First of all, I want to tell you that I am writing this after finishing a work session at 4AM. Oh, the joys of the rural internet. I want you to know this because people often think that slowing down and living life a little simpler, means being rich or retired and actually, it’s not.
For me and many others, slowing down and simplifying life is about taking nuggets of unnecessary, out of our day-to-day lives.
I wanted to show you how I apply it to my lifestyle and hopefully, it’ll give you some simple ideas of your own.
1. Desiring less
Also known as minimalism but yet it conjures up images of getting rid of everything and living with the utter basics. That’s great for some people but it doesn’t work for everyone and I find it puts people off altogether- little changes make big impacts.
Minimalism is an ironic concept for someone who works in marketing right?!
Here are some real-life examples. For things I am going to use most days – I find myself seeking out stuff which cost me a bit more but lasts longer and because of that, I’m collecting less and less. I tend to shop with smaller businesses too because the quality overall is better.
Other things that are helping me to have less:
- I have said no to personal loans and credit cards
- I only have a £50 overdraft
- If I want to buy something, I’ll wait 30 days and ask myself if I still want it (this is a new exercise I’ve been trying out)
- Gifting clothes etc to charities
- Focusing on quality rather than quantity
Although it’s not all perfect especially living with someone who can’t help but acquire things we don’t need (sorry Rik). The biggest challenge for us both will be moving into our ‘Tiny Home’ next year which will force us to get far more realistic about the desire for less.
Room for improvement: I would like to find out more about capsule wardrobes.
2. Refusing to be Superwoman
Modern culture promotes girl tribes, women bosses, miss independent and it’s been a long time coming and much needed. However, I also think it forgot to tell us that it’s OK that we can’t and don’t want to do everything ourselves.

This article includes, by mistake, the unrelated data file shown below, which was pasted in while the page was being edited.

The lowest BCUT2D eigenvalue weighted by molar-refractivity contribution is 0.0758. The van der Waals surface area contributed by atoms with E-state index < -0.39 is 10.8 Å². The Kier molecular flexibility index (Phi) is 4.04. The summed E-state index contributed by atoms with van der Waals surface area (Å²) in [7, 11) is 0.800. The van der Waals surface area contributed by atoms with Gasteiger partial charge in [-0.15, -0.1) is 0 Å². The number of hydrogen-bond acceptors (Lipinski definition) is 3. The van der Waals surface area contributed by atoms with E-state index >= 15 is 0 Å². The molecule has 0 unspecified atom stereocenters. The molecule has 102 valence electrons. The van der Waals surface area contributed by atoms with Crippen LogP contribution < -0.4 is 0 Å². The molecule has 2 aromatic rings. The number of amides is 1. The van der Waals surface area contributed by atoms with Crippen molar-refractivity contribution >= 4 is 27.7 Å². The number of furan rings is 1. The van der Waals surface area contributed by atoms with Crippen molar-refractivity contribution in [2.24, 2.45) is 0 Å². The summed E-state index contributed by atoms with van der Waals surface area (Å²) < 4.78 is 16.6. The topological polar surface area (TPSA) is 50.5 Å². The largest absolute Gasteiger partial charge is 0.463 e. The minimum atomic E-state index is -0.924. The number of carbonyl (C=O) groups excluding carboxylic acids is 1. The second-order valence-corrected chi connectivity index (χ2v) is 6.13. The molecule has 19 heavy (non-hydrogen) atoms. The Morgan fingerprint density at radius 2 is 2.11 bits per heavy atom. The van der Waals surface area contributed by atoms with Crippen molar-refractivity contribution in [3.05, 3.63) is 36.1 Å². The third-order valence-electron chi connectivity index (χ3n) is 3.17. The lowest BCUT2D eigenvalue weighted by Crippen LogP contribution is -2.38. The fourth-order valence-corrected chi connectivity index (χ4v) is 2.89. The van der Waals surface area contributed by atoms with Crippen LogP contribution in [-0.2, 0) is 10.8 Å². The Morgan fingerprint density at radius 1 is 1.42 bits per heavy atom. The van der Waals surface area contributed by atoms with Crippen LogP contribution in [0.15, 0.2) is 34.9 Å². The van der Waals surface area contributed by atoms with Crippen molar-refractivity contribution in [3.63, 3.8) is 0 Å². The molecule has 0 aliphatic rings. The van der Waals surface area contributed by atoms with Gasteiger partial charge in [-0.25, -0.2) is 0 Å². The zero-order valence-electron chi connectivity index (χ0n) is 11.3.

I believe a good life is about asking for help and delegating.
It’s a work in progress for me. For example, I totally have control issues about cooking food for everyone. I’m offered help but I’ll refuse it even though I need it because I’m concerned it won’t turn out how I want it to be.
Or a client will ask me to do something at ridiculous o’clock and I’ll do it because I’m afraid they’ll go elsewhere. That one, I have nipped in the bud and have been pleasantly surprised by setting boundaries.
Other things that have helped me to say no to superwoman syndrome:
- Choosing to not have children – a personal decision one that causes so much controversy! I feel like I’m doing my bit for the planet by not adding to the overcrowded population. And I can donate as much babysitting as my friends need. 😉
- I don’t want a high flying career – I’m done with climbing the career ladder and try to do only things that brings me honest enjoyment.
- Focusing on what I can give others – in terms of listening, a hug, advice or taking someone on an adventure instead of worrying how much I am being paid and what big and better gifts I can buy others.
3. Mainly Mindful
Mindfulness is another confusing term like slow living that’s been tossed around all over the internet. For me, it’s one of the underlying principles which aids slower and simpler living.